2d. No. The motion of the object should be always perpendicular whatever the forward horizontal velocity is. It is always independent with each other. Wherein by the equation of motion:

Vx=V0x ; constant all the time.

Vy=Voy+at; where velocity changes uniformly by 9.8m/s2 per second.

So, example if at t-1s, and initial velocity v0y=2m/s:

Vy=2+(-10.39)(1s)=-8.39m/s

At t=2s;

Vy=2+(-10.39)(2s)=-18.78m/s

So, clearly the vertical motion of the object will not be any affected by whatever horizontal motion is. It will always only be affected by the force of gravity.

 

 

2e. The mass of the object does not in any way affect the vertical acceleration of the system. The only possibility that causes its variation is the drag force since the system is not done in a vacuum. There would be some external forces dragging the motion horizontally. From the equation of motion also below, mass m has nothing to do with or it’s not included, meaning it is always independent of the mass of the object.

 

 

 

 

3a. Yes, same as the graph my data also has negative slope for both tossed and drop and almost same because as we all know the slope of a velocity-time graph is always the average acceleration of the object. Our acceleration is almost near to 9.8 m/s2 so for both tossed and drop data, so it is expected that we can same or almost same slope near to that constant value.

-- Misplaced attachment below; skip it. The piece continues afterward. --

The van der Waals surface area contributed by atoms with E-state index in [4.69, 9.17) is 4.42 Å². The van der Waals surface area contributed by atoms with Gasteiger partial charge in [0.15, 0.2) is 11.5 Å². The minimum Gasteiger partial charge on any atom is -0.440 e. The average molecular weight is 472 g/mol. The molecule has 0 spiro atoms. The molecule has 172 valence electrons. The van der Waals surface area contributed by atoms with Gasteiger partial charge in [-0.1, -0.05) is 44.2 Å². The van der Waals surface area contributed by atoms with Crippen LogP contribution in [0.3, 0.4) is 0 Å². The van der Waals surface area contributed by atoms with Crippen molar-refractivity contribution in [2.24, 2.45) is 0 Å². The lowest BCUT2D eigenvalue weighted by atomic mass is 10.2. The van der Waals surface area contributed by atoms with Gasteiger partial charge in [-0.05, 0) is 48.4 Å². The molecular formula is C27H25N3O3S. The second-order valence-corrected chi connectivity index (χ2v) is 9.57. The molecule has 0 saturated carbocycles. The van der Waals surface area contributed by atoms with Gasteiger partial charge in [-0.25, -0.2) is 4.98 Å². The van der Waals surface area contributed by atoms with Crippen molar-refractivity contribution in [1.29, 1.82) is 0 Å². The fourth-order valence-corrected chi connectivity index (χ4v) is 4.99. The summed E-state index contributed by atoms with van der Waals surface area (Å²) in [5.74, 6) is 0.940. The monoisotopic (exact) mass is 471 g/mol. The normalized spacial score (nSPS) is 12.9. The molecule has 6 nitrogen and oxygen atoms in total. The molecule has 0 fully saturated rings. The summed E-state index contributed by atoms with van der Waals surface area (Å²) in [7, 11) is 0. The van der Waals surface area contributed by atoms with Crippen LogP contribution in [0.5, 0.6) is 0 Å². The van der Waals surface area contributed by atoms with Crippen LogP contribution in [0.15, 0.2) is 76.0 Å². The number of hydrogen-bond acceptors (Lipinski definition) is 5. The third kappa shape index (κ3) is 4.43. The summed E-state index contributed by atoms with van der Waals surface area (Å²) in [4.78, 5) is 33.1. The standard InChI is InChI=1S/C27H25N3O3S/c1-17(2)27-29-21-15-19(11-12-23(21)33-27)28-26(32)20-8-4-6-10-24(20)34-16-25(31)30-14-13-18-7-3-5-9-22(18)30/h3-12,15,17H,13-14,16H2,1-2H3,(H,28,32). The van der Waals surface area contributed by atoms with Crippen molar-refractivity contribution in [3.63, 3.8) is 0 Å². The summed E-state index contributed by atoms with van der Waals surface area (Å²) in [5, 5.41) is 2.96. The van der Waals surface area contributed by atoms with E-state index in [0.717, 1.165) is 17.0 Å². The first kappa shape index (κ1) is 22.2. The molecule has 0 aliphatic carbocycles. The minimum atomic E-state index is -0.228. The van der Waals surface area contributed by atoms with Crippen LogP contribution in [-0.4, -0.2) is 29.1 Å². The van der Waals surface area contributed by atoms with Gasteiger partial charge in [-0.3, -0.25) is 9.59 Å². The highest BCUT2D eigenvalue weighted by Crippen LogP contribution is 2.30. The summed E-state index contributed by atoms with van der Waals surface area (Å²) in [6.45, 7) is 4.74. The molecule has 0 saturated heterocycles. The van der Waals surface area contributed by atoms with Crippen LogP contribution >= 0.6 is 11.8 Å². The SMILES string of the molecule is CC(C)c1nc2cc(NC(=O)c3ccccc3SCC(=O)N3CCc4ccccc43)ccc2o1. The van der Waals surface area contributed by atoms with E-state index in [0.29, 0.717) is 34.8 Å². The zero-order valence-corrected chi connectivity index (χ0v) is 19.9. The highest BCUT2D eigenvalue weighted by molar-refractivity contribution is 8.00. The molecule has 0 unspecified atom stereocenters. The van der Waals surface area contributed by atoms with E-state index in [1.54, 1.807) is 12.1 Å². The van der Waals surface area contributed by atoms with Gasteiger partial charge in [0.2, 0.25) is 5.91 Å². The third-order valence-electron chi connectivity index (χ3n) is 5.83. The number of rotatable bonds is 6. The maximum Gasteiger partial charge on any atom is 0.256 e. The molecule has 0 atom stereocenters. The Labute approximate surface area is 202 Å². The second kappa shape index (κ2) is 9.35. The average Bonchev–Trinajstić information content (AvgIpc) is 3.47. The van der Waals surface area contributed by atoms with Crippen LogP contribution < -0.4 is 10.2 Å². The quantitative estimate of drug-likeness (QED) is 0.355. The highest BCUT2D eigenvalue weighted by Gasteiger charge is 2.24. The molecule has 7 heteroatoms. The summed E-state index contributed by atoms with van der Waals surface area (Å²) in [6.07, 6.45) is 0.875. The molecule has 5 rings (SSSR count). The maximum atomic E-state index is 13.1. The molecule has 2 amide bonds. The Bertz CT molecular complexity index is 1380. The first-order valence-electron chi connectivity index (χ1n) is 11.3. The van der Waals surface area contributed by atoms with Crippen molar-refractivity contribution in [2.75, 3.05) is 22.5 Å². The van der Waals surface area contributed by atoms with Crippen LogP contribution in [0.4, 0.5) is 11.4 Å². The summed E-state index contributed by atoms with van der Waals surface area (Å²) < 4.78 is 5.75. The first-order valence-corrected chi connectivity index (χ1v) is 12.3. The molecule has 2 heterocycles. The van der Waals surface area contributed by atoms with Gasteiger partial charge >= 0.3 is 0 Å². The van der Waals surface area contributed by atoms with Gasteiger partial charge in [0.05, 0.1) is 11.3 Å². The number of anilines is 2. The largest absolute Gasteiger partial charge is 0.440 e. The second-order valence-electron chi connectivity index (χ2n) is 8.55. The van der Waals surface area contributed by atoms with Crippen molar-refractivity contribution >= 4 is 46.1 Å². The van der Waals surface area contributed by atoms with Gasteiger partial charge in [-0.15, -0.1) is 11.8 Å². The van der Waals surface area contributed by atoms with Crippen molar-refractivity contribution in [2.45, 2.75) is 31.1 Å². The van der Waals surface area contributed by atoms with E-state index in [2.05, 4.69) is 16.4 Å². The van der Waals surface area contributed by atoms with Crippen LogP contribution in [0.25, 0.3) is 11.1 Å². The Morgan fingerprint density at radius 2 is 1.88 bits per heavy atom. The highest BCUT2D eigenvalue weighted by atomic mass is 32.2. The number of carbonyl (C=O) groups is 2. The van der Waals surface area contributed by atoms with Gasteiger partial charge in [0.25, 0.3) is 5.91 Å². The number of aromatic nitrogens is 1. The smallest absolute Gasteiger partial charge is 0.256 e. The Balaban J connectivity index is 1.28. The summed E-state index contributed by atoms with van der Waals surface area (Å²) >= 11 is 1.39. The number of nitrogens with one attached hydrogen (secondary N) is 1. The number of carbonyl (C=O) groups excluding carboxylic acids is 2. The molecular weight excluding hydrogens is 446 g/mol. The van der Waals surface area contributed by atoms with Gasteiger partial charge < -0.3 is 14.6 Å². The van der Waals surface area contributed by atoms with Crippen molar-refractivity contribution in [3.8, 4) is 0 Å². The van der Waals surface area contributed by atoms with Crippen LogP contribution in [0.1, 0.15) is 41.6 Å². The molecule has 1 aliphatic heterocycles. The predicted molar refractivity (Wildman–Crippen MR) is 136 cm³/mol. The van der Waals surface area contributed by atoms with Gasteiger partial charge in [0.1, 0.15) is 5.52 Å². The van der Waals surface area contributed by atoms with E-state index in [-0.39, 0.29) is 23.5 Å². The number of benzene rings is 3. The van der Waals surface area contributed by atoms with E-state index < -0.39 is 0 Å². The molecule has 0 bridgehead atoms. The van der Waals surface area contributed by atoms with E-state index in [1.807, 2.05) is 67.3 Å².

The velocity becomes relatively large negative as the object moves downward approaching to the ground and it becomes relatively large positive when it moves upward. Upward motion is positive velocity that increases uniformly with the acceleration and downward motion is negative.

 

3b. Yes, it will always stop at the top and velocity becomes zero. The moment it stop and velocity becomes zero at an instant where it already reaches its maximum height. This is due to the force of gravity that pulls the object downward. Without the gravitational pull any object suspended in air will continue moving in its direction of motion forever.

 

3c. the data points on the table is not very clear but you can do it the exact one I will just give you my approximation:

Drawing a horizontal line halfway from the minimum to maximum height meaning you are to draw from the graph from the center of the complete parabola then compute the time as:

 

∆t(above half height) =0.66s;  ∆t(below half height) =0.99s-0.66s=0.33s

∆t(total) =0.66s+0.33s=0.99s

The ball spends more time above half height because the height is bigger compare to the below that will affect the time of the motion of the object.

 Source: www.acemyhw.com